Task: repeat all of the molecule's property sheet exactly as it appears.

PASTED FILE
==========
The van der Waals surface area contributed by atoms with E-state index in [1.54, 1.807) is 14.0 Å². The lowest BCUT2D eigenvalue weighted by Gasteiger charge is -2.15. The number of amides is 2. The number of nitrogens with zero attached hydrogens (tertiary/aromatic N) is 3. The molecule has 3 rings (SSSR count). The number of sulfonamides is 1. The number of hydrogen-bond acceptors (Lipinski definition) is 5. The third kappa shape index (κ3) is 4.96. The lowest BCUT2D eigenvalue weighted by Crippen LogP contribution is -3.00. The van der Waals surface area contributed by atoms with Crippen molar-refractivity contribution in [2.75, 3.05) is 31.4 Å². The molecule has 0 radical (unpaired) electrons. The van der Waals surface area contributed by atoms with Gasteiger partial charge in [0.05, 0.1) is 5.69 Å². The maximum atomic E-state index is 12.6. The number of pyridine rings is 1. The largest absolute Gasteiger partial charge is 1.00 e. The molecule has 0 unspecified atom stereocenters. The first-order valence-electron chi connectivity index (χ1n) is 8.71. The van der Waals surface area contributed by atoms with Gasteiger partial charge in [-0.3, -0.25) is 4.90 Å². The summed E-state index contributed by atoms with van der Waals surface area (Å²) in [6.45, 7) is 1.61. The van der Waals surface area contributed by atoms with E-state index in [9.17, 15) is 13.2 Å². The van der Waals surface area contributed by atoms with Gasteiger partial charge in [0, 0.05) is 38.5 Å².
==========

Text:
The van der Waals surface area contributed by atoms with E-state index in [1.54, 1.807) is 14.0 Å². The lowest BCUT2D eigenvalue weighted by Gasteiger charge is -2.15. The number of amides is 2. The number of nitrogens with zero attached hydrogens (tertiary/aromatic N) is 3. The molecule has 3 rings (SSSR count). The number of sulfonamides is 1. The number of hydrogen-bond acceptors (Lipinski definition) is 5. The third kappa shape index (κ3) is 4.96. The lowest BCUT2D eigenvalue weighted by Crippen LogP contribution is -3.00. The van der Waals surface area contributed by atoms with Crippen molar-refractivity contribution in [2.75, 3.05) is 31.4 Å². The molecule has 0 radical (unpaired) electrons. The van der Waals surface area contributed by atoms with Gasteiger partial charge in [0.05, 0.1) is 5.69 Å². The maximum atomic E-state index is 12.6. The number of pyridine rings is 1. The largest absolute Gasteiger partial charge is 1.00 e. The molecule has 0 unspecified atom stereocenters. The first-order valence-electron chi connectivity index (χ1n) is 8.71. The van der Waals surface area contributed by atoms with Gasteiger partial charge in [-0.3, -0.25) is 4.90 Å². The summed E-state index contributed by atoms with van der Waals surface area (Å²) in [6.45, 7) is 1.61. The van der Waals surface area contributed by atoms with E-state index in [9.17, 15) is 13.2 Å². The van der Waals surface area contributed by atoms with Gasteiger partial charge in [0, 0.05) is 38.5 Å².